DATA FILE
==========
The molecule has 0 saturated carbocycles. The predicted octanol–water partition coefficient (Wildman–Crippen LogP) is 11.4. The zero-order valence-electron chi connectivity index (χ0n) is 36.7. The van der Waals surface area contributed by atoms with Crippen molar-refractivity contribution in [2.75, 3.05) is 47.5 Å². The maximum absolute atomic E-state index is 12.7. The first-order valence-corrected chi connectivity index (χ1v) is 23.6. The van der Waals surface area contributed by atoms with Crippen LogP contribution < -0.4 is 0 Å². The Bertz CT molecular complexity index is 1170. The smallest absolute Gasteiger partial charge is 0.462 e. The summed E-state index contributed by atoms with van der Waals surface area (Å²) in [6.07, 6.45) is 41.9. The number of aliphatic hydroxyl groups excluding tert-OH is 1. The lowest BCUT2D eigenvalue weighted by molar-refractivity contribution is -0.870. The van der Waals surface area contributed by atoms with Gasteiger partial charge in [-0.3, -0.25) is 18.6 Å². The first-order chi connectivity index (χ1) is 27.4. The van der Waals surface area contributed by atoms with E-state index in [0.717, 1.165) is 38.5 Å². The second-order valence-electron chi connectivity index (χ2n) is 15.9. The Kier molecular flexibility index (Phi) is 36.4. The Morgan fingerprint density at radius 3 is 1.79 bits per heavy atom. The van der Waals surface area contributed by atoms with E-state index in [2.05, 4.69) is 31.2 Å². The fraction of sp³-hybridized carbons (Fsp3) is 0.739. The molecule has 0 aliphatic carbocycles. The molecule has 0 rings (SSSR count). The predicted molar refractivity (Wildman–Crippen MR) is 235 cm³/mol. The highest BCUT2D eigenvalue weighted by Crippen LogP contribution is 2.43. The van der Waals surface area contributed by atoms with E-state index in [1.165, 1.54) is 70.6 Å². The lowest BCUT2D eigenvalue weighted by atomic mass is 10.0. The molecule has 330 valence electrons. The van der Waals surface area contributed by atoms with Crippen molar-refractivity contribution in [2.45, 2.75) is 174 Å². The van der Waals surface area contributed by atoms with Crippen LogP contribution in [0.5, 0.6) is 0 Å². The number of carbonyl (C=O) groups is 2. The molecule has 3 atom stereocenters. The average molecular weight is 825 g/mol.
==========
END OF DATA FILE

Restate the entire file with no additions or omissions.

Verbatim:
The molecule has 0 saturated carbocycles. The predicted octanol–water partition coefficient (Wildman–Crippen LogP) is 11.4. The zero-order valence-electron chi connectivity index (χ0n) is 36.7. The van der Waals surface area contributed by atoms with Crippen molar-refractivity contribution in [2.75, 3.05) is 47.5 Å². The maximum absolute atomic E-state index is 12.7. The first-order valence-corrected chi connectivity index (χ1v) is 23.6. The van der Waals surface area contributed by atoms with Crippen LogP contribution < -0.4 is 0 Å². The Bertz CT molecular complexity index is 1170. The smallest absolute Gasteiger partial charge is 0.462 e. The summed E-state index contributed by atoms with van der Waals surface area (Å²) in [6.07, 6.45) is 41.9. The number of aliphatic hydroxyl groups excluding tert-OH is 1. The lowest BCUT2D eigenvalue weighted by molar-refractivity contribution is -0.870. The van der Waals surface area contributed by atoms with Gasteiger partial charge in [-0.3, -0.25) is 18.6 Å². The first-order chi connectivity index (χ1) is 27.4. The van der Waals surface area contributed by atoms with E-state index in [0.717, 1.165) is 38.5 Å². The second-order valence-electron chi connectivity index (χ2n) is 15.9. The Kier molecular flexibility index (Phi) is 36.4. The Morgan fingerprint density at radius 3 is 1.79 bits per heavy atom. The van der Waals surface area contributed by atoms with E-state index in [2.05, 4.69) is 31.2 Å². The fraction of sp³-hybridized carbons (Fsp3) is 0.739. The molecule has 0 aliphatic carbocycles. The molecule has 0 rings (SSSR count). The predicted molar refractivity (Wildman–Crippen MR) is 235 cm³/mol. The highest BCUT2D eigenvalue weighted by Crippen LogP contribution is 2.43. The van der Waals surface area contributed by atoms with E-state index in [1.165, 1.54) is 70.6 Å². The lowest BCUT2D eigenvalue weighted by atomic mass is 10.0. The molecule has 330 valence electrons. The van der Waals surface area contributed by atoms with Crippen molar-refractivity contribution in [2.45, 2.75) is 174 Å². The van der Waals surface area contributed by atoms with Crippen LogP contribution in [0.5, 0.6) is 0 Å². The number of carbonyl (C=O) groups is 2. The molecule has 3 atom stereocenters. The average molecular weight is 825 g/mol.